Liked by 1 person

      • My first two didn’t (and at two and four years old, still don’t, sleep). My six month old though, is one of those mythical magical unicorn babies. A fact for which I am grateful each night 🙂

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  2. My advice to new parents is to let go of your expectations. This applies to so many things, including this scenario. Both of my kids went through that period around week 4-12 where they fussed for hours in the evening. With my first I’d spent that time sobbing, silently begging her to sleep, getting angrier and more distressed as the hours of the night slipped away from me. When I hit that stretch of time with my second, I told myself I wasn’t going to get any sleep at all, then geared up like I was actually going on a 10 mile hike, Being in that mindset let me stay calm and even enjoy those quiet hours snuggled close. When he did finally fall asleep, it was a pleasant surprise and I felt relief instead of resentful and angry. I like to use it as an example of how pessimism can be beneficial. I did the same thing with both of my very long labors as well actually.

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  3. Years and years ago, my wife taught me a memory/word game she’d played as a child in Germany. It’s called “Ich packe meinen Koffer” (I’m Packing My Suitcase).

    The first person says “I’m packing my suitcase, and I’m taking an Apple.”
    The next person repeats this line, then adds “…and a Baseball.”
    Each person in turn repeats all the prior items and adds something that starts with the next letter. “Cat…Doughnut…Eraser…etc”
    Sometimes I play it by myself when I’m stuck waiting or doing my once or twice yearly MRIs.

    Another “waiting game” I use was first taught to me as a relaxation exercise to combat stage fright; I’m lucky not to suffer from that common malady, but the exercise is challenging enough to be interesting for its own sake (I think).
    Inhale, and while you’re breathing in, count how long it takes you to breathe in. So, perhaps 3.
    Now, when you breathe out, make it take twice as long — so, 6.
    Then simply try to gradually stretch the length of each inhale/exhale pair. “Simply,” but not so easily. 🙂

    Liked by 1 person

    • I remember playing Packing the Suitcase in school, probably a way to help kids learn rudimentary alphabetizing skills.

      The waiting game sounds like an excellent way to calm down by focusing on the breath. Perfect for nearly any stressful situation. I’m going to remember that one!

      Liked by 1 person

  4. Reblogged this on Infants, Babies, the Power of Touch and commented:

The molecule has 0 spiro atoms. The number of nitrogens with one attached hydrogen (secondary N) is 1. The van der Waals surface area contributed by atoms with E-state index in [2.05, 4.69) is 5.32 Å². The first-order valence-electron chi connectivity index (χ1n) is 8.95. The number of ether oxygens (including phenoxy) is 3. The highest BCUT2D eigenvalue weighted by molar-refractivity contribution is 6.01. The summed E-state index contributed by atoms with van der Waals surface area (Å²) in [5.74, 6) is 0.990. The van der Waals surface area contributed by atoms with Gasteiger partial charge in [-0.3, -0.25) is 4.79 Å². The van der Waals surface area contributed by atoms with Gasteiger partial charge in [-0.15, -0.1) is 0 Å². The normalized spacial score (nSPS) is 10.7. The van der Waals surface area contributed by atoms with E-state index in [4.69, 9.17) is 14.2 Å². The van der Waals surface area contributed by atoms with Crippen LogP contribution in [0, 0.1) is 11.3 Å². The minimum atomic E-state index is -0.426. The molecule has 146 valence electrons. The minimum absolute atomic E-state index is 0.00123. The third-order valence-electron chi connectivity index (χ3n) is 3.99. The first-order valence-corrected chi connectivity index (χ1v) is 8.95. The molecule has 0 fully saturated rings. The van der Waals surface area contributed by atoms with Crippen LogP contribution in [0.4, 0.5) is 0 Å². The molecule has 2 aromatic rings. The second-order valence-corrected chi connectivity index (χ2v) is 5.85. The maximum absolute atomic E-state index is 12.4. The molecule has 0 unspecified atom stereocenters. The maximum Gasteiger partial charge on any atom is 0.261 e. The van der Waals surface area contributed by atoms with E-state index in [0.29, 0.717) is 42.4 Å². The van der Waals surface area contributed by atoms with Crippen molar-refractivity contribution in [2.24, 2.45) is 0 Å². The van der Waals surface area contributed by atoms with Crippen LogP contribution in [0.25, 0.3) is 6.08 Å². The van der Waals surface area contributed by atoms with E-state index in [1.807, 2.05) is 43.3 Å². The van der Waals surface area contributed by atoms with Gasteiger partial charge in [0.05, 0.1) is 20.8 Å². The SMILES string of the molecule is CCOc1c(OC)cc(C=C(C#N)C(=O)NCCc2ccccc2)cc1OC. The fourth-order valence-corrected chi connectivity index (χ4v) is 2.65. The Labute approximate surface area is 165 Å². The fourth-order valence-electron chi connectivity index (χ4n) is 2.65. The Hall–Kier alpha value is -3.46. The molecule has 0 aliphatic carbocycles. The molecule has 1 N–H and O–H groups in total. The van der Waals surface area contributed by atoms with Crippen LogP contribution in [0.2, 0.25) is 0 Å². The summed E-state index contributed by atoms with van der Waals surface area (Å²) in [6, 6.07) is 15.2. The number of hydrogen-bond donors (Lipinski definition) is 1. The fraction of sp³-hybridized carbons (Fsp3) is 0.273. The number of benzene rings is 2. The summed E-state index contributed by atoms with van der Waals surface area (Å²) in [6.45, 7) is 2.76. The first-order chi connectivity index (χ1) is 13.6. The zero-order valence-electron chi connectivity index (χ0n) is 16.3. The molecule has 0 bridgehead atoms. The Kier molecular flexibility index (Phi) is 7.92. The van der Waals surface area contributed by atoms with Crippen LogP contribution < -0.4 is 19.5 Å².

LAURA GRACE WELDON:
    I cannot bear to hear a baby cry. I feel it right to my core. But in the first year of my daughter’s life she suffered from a chronic illness that caused a lot of crying. And I mean a lot. Her wails were heartrending, made all the worse by how little I could do to ease her misery. We got through the days with kangaroo parenting and lots of nursing, but, because it was so hard for her to sleep, our nights were unspeakably long.

    For hours each evening she could stay asleep only if I walked while holding her against my shoulder. I’d circle the dining room table, looking out the dark windows hoping for the momentary distraction of a passing car. The minutes went by in slow motion. My arms were cramped and my body beyond weary. Finally, in the early hours of the morning, she usually calmed enough that I could slump into bed against a pile of pillows where she slept on my chest and I slept too.

    Like

  5. There I have been times I’ve taken refuge in a “mental playground” (I never thought of it in those terms, but I like it).
    Some of the things I recall doing: go through the alphabet thinking of a place that begins with each letter. I.e. Alabama, Boston, China… Limit it to cities, or natural geography the second time through. You can do the same kind of thing with song titles or musicians/bands. Or imagine having a huge pile of money to give away and picking out the charities and the amounts they’d get.

    Liked by 1 person

    • Especially when times are hard, my husband and I love picking out projects and organizations we’d fund it we had a million bucks. (And no matter how hard times get, I donate some amount to a good cause every time I sit down to do bills.)

      I really like the alphabet ideas, particularly related to music. I’ll be trying that one!

      Like